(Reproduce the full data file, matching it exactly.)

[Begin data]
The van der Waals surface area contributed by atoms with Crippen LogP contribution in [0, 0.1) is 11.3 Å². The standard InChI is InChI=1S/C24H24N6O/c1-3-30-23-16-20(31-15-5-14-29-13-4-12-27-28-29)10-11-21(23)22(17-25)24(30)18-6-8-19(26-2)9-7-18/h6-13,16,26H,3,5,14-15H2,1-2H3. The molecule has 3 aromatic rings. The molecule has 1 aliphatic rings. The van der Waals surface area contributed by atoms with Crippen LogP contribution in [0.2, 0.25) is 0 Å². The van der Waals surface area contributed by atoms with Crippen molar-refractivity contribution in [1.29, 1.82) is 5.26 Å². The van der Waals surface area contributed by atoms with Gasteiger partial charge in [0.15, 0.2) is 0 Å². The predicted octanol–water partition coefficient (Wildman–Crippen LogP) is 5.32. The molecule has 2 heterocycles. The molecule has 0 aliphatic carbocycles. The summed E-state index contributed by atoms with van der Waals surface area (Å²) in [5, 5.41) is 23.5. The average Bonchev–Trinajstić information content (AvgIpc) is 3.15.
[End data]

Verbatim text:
The van der Waals surface area contributed by atoms with Crippen LogP contribution in [0, 0.1) is 11.3 Å². The standard InChI is InChI=1S/C24H24N6O/c1-3-30-23-16-20(31-15-5-14-29-13-4-12-27-28-29)10-11-21(23)22(17-25)24(30)18-6-8-19(26-2)9-7-18/h6-13,16,26H,3,5,14-15H2,1-2H3. The molecule has 3 aromatic rings. The molecule has 1 aliphatic rings. The van der Waals surface area contributed by atoms with Crippen LogP contribution in [0.2, 0.25) is 0 Å². The van der Waals surface area contributed by atoms with Crippen molar-refractivity contribution in [1.29, 1.82) is 5.26 Å². The van der Waals surface area contributed by atoms with Gasteiger partial charge in [0.15, 0.2) is 0 Å². The predicted octanol–water partition coefficient (Wildman–Crippen LogP) is 5.32. The molecule has 2 heterocycles. The molecule has 0 aliphatic carbocycles. The summed E-state index contributed by atoms with van der Waals surface area (Å²) in [5, 5.41) is 23.5. The average Bonchev–Trinajstić information content (AvgIpc) is 3.15.